Mechanical & Materials Engineering, Department of


Date of this Version



Macromolecules 45:16 (2012), pp 6557–6570; doi: 10.1021/ma3000384133


Copyright © 2012 American Chemical Society. Used by permission.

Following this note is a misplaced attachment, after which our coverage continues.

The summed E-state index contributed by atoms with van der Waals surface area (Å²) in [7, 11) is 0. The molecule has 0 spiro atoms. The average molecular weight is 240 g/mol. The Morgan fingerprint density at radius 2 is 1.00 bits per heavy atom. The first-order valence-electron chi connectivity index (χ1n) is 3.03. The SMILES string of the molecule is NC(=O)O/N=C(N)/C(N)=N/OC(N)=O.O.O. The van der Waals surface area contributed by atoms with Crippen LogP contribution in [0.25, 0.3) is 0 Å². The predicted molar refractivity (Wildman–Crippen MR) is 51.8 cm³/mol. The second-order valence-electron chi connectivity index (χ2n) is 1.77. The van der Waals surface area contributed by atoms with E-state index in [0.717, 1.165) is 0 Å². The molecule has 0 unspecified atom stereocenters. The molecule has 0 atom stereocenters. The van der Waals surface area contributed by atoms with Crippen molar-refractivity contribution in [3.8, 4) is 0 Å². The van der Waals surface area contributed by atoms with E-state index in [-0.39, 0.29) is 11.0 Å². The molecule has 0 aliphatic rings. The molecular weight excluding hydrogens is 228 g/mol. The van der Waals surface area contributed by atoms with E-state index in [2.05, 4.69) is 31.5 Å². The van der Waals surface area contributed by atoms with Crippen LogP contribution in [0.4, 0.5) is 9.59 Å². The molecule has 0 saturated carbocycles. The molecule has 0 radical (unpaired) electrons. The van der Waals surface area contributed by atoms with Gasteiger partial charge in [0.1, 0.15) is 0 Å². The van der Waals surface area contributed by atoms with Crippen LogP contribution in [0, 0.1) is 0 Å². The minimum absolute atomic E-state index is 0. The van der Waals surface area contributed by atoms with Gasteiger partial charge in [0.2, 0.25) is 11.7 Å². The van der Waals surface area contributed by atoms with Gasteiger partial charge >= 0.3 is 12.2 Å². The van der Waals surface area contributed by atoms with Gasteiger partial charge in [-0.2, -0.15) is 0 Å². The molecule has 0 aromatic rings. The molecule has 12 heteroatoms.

The addition of small concentrations (2 wt % or less) of ultrahigh molecular weight isotactic polypropylene (ML ~ 3500 kg/mol) to a matrix of lower molecular weight chains (MS ~ 186 kg/mol, e.g. ML/MS ~ 20) substantially decreases the critical stress for inducing a highly oriented skin under flow-induced crystallization conditions—significantly more than for blends of ML/MS ~ 5 (Seki et al.)—and promotes the formation of point precursors and oriented “sausage-like” structures not observed for ML/MS ~ 5. These differences correlate with the onset of long chain stretching during shear: the ratio of long chains’ Rouse time to short chains’ disengagement time indicates that 3500 kg/mol chains can easily stretch if tethered onto a point nuclei and even when untethered. Adding 3500 kg/mol chains has strong effects that saturate beyond the overlap concentration, suggesting that an uninterrupted supply of long chains greatly accelerates formation of threads. A conceptual model is proposed that distinguishes between a critical stress for shish initiation and that for propagation.